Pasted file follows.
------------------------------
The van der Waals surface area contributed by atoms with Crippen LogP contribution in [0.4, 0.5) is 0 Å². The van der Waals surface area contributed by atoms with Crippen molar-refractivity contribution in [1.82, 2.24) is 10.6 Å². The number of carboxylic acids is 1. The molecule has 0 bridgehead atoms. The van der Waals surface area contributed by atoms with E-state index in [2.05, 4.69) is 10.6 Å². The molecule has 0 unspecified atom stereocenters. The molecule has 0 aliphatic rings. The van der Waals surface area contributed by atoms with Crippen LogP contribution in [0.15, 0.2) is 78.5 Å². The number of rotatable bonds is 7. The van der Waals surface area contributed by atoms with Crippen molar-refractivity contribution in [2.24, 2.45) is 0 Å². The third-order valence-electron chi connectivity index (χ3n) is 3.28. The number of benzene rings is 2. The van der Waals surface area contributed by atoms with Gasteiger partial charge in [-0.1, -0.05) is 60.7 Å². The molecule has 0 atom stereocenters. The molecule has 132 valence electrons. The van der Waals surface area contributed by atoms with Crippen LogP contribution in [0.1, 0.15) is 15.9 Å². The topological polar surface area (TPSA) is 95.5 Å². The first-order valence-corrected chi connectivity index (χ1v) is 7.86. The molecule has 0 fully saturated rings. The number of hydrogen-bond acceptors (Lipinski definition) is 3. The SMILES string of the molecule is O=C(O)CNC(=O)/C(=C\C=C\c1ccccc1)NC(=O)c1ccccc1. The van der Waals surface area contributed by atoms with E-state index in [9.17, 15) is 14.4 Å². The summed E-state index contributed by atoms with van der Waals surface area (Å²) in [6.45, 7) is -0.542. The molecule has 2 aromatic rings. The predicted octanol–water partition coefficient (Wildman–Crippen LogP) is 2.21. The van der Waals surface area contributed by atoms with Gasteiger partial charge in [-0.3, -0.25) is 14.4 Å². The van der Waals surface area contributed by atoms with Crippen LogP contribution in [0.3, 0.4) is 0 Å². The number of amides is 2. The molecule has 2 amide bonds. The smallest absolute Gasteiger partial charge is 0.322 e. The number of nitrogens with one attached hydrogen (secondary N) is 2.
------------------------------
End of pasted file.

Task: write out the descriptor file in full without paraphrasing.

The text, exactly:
The van der Waals surface area contributed by atoms with Crippen LogP contribution in [0.4, 0.5) is 0 Å². The van der Waals surface area contributed by atoms with Crippen molar-refractivity contribution in [1.82, 2.24) is 10.6 Å². The number of carboxylic acids is 1. The molecule has 0 bridgehead atoms. The van der Waals surface area contributed by atoms with E-state index in [2.05, 4.69) is 10.6 Å². The molecule has 0 unspecified atom stereocenters. The molecule has 0 aliphatic rings. The van der Waals surface area contributed by atoms with Crippen LogP contribution in [0.15, 0.2) is 78.5 Å². The number of rotatable bonds is 7. The van der Waals surface area contributed by atoms with Crippen molar-refractivity contribution in [2.24, 2.45) is 0 Å². The third-order valence-electron chi connectivity index (χ3n) is 3.28. The number of benzene rings is 2. The van der Waals surface area contributed by atoms with Gasteiger partial charge in [-0.1, -0.05) is 60.7 Å². The molecule has 0 atom stereocenters. The molecule has 132 valence electrons. The van der Waals surface area contributed by atoms with Crippen LogP contribution in [0.1, 0.15) is 15.9 Å². The topological polar surface area (TPSA) is 95.5 Å². The first-order valence-corrected chi connectivity index (χ1v) is 7.86. The molecule has 0 fully saturated rings. The number of hydrogen-bond acceptors (Lipinski definition) is 3. The SMILES string of the molecule is O=C(O)CNC(=O)/C(=C\C=C\c1ccccc1)NC(=O)c1ccccc1. The van der Waals surface area contributed by atoms with E-state index in [9.17, 15) is 14.4 Å². The summed E-state index contributed by atoms with van der Waals surface area (Å²) in [6.45, 7) is -0.542. The molecule has 2 aromatic rings. The predicted octanol–water partition coefficient (Wildman–Crippen LogP) is 2.21. The van der Waals surface area contributed by atoms with Gasteiger partial charge in [-0.3, -0.25) is 14.4 Å². The van der Waals surface area contributed by atoms with Crippen LogP contribution in [0.3, 0.4) is 0 Å². The number of amides is 2. The molecule has 2 amide bonds. The smallest absolute Gasteiger partial charge is 0.322 e. The number of nitrogens with one attached hydrogen (secondary N) is 2.